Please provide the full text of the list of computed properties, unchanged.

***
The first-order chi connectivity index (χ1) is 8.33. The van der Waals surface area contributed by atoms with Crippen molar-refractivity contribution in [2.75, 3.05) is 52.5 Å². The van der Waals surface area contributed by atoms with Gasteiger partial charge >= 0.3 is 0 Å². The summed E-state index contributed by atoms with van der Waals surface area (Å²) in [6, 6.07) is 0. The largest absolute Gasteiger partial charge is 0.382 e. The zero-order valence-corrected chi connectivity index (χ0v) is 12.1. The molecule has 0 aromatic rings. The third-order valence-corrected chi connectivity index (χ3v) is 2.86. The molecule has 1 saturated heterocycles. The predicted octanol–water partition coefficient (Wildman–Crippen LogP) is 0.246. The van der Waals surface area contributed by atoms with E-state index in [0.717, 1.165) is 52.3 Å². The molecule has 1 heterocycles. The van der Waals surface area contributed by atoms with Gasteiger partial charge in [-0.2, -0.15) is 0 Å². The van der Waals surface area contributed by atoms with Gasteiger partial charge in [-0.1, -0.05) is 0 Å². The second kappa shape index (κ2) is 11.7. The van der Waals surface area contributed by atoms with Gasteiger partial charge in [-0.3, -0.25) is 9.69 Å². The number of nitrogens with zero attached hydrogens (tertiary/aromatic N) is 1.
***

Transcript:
The first-order chi connectivity index (χ1) is 8.33. The van der Waals surface area contributed by atoms with Crippen molar-refractivity contribution in [2.75, 3.05) is 52.5 Å². The van der Waals surface area contributed by atoms with Gasteiger partial charge >= 0.3 is 0 Å². The summed E-state index contributed by atoms with van der Waals surface area (Å²) in [6, 6.07) is 0. The largest absolute Gasteiger partial charge is 0.382 e. The zero-order valence-corrected chi connectivity index (χ0v) is 12.1. The molecule has 0 aromatic rings. The third-order valence-corrected chi connectivity index (χ3v) is 2.86. The molecule has 1 saturated heterocycles. The predicted octanol–water partition coefficient (Wildman–Crippen LogP) is 0.246. The van der Waals surface area contributed by atoms with E-state index in [0.717, 1.165) is 52.3 Å². The molecule has 1 heterocycles. The van der Waals surface area contributed by atoms with Gasteiger partial charge in [-0.2, -0.15) is 0 Å². The van der Waals surface area contributed by atoms with Gasteiger partial charge in [-0.1, -0.05) is 0 Å². The second kappa shape index (κ2) is 11.7. The van der Waals surface area contributed by atoms with Gasteiger partial charge in [-0.3, -0.25) is 9.69 Å². The number of nitrogens with zero attached hydrogens (tertiary/aromatic N) is 1.